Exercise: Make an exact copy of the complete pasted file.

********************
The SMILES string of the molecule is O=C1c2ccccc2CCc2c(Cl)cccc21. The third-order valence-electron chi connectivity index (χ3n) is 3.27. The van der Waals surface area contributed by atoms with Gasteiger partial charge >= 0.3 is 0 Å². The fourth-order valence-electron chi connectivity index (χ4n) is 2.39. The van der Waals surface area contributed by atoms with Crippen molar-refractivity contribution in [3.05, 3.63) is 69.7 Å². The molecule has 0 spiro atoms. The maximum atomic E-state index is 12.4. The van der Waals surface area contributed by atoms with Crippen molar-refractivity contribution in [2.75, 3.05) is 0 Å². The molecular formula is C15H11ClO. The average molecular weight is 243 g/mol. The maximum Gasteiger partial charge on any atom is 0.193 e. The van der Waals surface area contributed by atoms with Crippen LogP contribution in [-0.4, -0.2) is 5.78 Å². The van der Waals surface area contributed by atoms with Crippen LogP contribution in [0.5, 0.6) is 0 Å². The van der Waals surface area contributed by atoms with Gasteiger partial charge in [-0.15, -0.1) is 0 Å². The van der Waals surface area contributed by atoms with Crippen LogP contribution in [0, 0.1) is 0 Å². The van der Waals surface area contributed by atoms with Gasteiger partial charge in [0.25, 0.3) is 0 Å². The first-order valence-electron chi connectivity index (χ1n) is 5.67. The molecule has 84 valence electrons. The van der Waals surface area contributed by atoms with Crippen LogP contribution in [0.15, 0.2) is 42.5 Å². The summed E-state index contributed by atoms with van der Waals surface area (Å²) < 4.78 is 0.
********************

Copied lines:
The SMILES string of the molecule is O=C1c2ccccc2CCc2c(Cl)cccc21. The third-order valence-electron chi connectivity index (χ3n) is 3.27. The van der Waals surface area contributed by atoms with Gasteiger partial charge >= 0.3 is 0 Å². The fourth-order valence-electron chi connectivity index (χ4n) is 2.39. The van der Waals surface area contributed by atoms with Crippen molar-refractivity contribution in [3.05, 3.63) is 69.7 Å². The molecule has 0 spiro atoms. The maximum atomic E-state index is 12.4. The van der Waals surface area contributed by atoms with Crippen molar-refractivity contribution in [2.75, 3.05) is 0 Å². The molecular formula is C15H11ClO. The average molecular weight is 243 g/mol. The maximum Gasteiger partial charge on any atom is 0.193 e. The van der Waals surface area contributed by atoms with Crippen LogP contribution in [-0.4, -0.2) is 5.78 Å². The van der Waals surface area contributed by atoms with Crippen LogP contribution in [0.5, 0.6) is 0 Å². The van der Waals surface area contributed by atoms with Gasteiger partial charge in [-0.15, -0.1) is 0 Å². The van der Waals surface area contributed by atoms with Crippen LogP contribution in [0, 0.1) is 0 Å². The van der Waals surface area contributed by atoms with Gasteiger partial charge in [0.25, 0.3) is 0 Å². The first-order valence-electron chi connectivity index (χ1n) is 5.67. The molecule has 84 valence electrons. The van der Waals surface area contributed by atoms with Crippen LogP contribution in [0.15, 0.2) is 42.5 Å². The summed E-state index contributed by atoms with van der Waals surface area (Å²) < 4.78 is 0.